- Stocks in China were sold heavily in Wednesday trade and closed just off their 2018 lows.
- Emerging markets worldwide are under pressure as questions persist about Turkey’s future and the risk it could fall into a full balance of payments crisis.
SYDNEY — “Traders are hunting,” one fund manager told Business Insider this week after the plunge in the Turkish lira was followed by a sudden depreciation in the value of the South African rand.
On Wednesday in Asia, it was Chinese benchmark stocks that were caught in the sell-off of emerging market assets around the world.
The Shanghai Composite index finished more than 2% lower, after going into the lunch break down 1.33%.
It follows lingering concerns over US-Turkey tensions, after Turkish President Tayyip Erdogan announced a ban on imports of all US electronics overnight.
Shares in China are now hovering just above 2018 lows, and have lost more than 23% this year.
The tech-focused ChiNext index has been the worst performer, with falls of more than 2.53% on Wednesday.
Those falls have coincided with a sharp decline in Hong Kong-listed tech companies, led by internet giant Tencent Holdings.
A short time ago, Hong Kong’s Hang Seng index was down by around 1.6% for the session as Tencent fell by more than 3%.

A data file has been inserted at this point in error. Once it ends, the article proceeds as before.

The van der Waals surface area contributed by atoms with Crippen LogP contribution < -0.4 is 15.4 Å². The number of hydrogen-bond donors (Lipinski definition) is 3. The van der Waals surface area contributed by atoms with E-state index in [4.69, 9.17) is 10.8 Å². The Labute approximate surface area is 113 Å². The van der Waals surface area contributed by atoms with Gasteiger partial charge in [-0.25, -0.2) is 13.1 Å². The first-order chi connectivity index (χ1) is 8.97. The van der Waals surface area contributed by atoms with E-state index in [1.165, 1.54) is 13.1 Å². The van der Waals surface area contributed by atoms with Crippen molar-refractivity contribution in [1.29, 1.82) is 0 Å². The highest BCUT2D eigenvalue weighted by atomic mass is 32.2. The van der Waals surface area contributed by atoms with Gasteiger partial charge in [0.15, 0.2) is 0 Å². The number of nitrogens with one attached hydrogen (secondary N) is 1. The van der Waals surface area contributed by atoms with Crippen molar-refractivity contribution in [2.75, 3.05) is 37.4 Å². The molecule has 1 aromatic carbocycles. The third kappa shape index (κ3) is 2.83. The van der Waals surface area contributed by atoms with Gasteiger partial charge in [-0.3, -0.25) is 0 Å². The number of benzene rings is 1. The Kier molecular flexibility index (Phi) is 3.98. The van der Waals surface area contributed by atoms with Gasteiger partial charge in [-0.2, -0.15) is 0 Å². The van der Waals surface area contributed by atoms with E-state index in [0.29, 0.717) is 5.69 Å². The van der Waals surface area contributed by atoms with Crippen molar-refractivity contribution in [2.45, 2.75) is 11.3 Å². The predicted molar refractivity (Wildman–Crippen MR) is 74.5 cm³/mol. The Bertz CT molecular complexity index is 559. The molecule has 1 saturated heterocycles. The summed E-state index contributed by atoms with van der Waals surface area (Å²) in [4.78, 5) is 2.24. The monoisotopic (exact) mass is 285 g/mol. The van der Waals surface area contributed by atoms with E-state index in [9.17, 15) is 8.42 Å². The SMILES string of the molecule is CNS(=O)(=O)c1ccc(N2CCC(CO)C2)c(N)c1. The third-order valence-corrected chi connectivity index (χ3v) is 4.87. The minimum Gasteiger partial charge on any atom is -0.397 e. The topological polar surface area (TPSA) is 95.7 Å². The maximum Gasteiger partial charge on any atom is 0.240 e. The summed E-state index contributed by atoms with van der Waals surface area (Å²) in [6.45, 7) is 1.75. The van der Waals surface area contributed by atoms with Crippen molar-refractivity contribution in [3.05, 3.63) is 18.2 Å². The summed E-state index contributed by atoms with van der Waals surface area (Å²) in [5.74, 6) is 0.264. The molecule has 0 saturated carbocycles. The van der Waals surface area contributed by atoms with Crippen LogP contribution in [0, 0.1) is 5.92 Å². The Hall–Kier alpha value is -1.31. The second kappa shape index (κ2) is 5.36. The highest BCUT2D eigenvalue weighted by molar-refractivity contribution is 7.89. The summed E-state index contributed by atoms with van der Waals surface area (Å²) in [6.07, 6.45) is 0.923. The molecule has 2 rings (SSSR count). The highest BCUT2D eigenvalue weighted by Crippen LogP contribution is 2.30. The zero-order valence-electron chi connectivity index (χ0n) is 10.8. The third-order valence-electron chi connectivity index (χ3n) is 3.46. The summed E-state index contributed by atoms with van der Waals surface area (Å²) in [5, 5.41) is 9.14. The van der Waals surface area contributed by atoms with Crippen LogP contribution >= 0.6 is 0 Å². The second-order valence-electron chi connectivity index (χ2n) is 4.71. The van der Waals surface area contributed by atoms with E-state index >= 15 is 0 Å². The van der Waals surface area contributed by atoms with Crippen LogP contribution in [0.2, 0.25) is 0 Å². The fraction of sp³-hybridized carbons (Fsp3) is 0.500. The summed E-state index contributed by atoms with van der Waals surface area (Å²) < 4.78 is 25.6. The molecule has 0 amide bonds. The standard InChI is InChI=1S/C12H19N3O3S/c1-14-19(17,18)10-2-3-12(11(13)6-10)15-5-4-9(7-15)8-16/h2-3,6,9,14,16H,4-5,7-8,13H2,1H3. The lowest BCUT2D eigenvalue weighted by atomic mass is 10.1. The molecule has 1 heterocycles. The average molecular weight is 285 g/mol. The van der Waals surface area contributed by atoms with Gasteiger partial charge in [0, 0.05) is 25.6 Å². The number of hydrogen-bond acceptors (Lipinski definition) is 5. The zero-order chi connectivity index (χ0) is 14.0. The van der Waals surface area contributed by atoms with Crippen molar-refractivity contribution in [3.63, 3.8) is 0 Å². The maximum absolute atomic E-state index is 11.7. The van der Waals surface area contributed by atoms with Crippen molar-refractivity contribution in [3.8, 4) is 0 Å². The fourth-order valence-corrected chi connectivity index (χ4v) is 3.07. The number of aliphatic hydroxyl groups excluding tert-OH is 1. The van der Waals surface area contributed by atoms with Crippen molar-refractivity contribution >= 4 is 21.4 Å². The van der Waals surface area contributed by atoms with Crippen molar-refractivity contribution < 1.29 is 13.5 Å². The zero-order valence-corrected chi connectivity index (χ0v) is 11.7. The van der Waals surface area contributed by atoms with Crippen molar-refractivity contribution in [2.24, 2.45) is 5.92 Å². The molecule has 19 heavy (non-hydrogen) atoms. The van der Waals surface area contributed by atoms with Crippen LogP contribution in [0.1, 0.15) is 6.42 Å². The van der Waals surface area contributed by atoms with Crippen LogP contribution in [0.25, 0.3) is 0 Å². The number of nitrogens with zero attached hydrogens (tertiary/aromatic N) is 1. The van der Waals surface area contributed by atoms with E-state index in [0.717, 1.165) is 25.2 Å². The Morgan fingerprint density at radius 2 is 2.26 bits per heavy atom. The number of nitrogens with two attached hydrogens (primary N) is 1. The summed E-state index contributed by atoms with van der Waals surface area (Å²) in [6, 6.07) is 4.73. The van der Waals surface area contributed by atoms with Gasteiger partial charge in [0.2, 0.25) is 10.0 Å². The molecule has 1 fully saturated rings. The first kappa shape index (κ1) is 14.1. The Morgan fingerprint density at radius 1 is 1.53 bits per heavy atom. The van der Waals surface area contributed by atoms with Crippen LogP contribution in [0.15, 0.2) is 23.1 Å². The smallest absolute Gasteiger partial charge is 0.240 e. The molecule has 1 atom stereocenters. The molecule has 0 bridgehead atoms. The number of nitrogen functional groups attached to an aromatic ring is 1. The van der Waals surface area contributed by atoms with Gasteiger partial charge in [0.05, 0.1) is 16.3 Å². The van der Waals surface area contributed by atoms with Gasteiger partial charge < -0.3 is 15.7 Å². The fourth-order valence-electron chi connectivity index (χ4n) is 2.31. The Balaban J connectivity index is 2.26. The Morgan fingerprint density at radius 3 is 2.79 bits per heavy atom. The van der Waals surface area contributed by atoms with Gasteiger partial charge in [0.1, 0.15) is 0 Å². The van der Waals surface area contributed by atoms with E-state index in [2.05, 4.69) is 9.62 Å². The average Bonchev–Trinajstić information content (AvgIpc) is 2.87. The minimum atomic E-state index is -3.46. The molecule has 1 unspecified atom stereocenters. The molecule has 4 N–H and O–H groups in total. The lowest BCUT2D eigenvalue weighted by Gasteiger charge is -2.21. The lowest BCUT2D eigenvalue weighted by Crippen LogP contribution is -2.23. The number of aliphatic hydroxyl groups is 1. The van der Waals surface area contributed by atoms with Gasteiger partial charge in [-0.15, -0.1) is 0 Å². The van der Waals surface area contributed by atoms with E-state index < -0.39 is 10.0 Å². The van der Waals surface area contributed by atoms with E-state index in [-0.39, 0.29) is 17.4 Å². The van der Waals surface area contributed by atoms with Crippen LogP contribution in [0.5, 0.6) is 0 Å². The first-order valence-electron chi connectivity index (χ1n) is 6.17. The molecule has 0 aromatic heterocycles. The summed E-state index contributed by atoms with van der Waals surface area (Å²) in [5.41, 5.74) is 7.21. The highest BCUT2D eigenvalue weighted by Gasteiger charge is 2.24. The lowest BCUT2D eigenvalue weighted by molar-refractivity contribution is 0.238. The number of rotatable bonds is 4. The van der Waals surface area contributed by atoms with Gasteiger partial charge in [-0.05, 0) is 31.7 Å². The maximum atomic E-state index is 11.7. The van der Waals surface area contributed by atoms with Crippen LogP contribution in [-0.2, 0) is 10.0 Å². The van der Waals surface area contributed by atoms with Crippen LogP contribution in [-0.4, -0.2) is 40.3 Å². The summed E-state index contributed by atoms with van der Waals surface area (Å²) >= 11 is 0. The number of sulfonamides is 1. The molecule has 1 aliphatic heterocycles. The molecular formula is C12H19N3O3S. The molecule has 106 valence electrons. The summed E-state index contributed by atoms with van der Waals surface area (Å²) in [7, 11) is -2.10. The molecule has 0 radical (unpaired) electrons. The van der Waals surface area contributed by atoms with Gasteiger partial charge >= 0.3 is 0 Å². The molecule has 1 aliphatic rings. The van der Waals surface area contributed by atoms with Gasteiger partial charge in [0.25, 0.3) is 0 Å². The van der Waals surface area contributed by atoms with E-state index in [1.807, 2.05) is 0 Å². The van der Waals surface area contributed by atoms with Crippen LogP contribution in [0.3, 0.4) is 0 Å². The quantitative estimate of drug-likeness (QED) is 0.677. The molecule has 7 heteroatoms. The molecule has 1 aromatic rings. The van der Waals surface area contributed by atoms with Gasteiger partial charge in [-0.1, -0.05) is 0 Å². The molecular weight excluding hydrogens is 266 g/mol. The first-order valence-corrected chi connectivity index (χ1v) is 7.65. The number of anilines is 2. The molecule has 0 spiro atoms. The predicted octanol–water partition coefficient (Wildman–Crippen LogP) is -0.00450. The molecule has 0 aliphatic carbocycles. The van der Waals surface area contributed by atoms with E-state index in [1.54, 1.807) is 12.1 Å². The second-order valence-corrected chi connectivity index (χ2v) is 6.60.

It marks the third straight day of heavy falls for Tencent, the giant internet conglomerate which has now lost almost 10% this week after authorities in Beijing banned the sale of a new video game on mainland China.
In addition to the fall in stocks, China’s on-shore traded renminbi rose above 6.9 per US dollar, briefly hitting its lowest level since May 2017.
Data out of China today showed home prices across the 70 largest cities rose by 1.1% in July — the fastest pace since October 2016.
The increase came despite recent efforts by policy makers to curb excessive house price growth.
Reuters reports that gains in the 35 Tier-3 cities led the rally, outpacing gains in the 31 Tier-2 cities.
Markets are watching out for Indonesia’s central bank to make an announcement on interest rates.
A short time ago, the Indonesian rupiah was trading at 14,618 per US dollar, which is the lowest level since October 2015.
Both the rupiah and the Turkish lira have gained ground in early European trade, with the lira now back below 6 against the USD.
Following their overnight gains, US stocks futures are currently pointing around 0.1% lower.
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